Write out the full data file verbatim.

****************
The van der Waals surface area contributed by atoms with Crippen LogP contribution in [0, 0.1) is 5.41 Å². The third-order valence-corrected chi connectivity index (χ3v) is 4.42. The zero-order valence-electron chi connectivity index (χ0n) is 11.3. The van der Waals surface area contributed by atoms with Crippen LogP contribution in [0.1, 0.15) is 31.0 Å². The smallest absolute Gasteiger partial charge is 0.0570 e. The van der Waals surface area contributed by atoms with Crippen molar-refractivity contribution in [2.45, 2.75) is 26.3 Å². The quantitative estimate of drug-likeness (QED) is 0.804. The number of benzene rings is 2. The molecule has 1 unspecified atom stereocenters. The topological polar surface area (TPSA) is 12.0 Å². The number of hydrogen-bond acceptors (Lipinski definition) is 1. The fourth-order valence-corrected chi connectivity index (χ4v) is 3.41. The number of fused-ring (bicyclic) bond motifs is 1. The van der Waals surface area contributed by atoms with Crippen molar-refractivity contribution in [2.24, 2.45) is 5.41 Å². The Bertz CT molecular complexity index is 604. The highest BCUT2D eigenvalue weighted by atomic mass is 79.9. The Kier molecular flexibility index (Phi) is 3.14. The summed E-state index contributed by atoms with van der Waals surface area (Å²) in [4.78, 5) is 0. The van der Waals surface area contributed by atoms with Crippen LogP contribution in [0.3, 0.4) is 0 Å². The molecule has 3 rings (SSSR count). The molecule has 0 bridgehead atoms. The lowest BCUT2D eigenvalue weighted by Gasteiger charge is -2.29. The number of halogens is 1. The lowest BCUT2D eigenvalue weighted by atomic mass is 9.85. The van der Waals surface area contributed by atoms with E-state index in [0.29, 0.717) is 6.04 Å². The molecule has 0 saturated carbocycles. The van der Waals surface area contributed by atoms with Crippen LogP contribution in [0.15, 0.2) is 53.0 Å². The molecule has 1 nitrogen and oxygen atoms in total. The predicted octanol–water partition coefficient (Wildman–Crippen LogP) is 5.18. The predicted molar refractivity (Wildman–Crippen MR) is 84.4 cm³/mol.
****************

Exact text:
The van der Waals surface area contributed by atoms with Crippen LogP contribution in [0, 0.1) is 5.41 Å². The third-order valence-corrected chi connectivity index (χ3v) is 4.42. The zero-order valence-electron chi connectivity index (χ0n) is 11.3. The van der Waals surface area contributed by atoms with Crippen LogP contribution in [0.1, 0.15) is 31.0 Å². The smallest absolute Gasteiger partial charge is 0.0570 e. The van der Waals surface area contributed by atoms with Crippen molar-refractivity contribution in [2.45, 2.75) is 26.3 Å². The quantitative estimate of drug-likeness (QED) is 0.804. The number of benzene rings is 2. The molecule has 1 unspecified atom stereocenters. The topological polar surface area (TPSA) is 12.0 Å². The number of hydrogen-bond acceptors (Lipinski definition) is 1. The fourth-order valence-corrected chi connectivity index (χ4v) is 3.41. The number of fused-ring (bicyclic) bond motifs is 1. The van der Waals surface area contributed by atoms with Crippen molar-refractivity contribution in [2.24, 2.45) is 5.41 Å². The Bertz CT molecular complexity index is 604. The highest BCUT2D eigenvalue weighted by atomic mass is 79.9. The Kier molecular flexibility index (Phi) is 3.14. The summed E-state index contributed by atoms with van der Waals surface area (Å²) in [4.78, 5) is 0. The van der Waals surface area contributed by atoms with Crippen LogP contribution in [0.3, 0.4) is 0 Å². The molecule has 3 rings (SSSR count). The molecule has 0 bridgehead atoms. The lowest BCUT2D eigenvalue weighted by Gasteiger charge is -2.29. The number of halogens is 1. The lowest BCUT2D eigenvalue weighted by atomic mass is 9.85. The van der Waals surface area contributed by atoms with E-state index in [0.29, 0.717) is 6.04 Å². The molecule has 0 saturated carbocycles. The van der Waals surface area contributed by atoms with Crippen LogP contribution in [0.15, 0.2) is 53.0 Å². The molecule has 1 nitrogen and oxygen atoms in total. The predicted octanol–water partition coefficient (Wildman–Crippen LogP) is 5.18. The predicted molar refractivity (Wildman–Crippen MR) is 84.4 cm³/mol.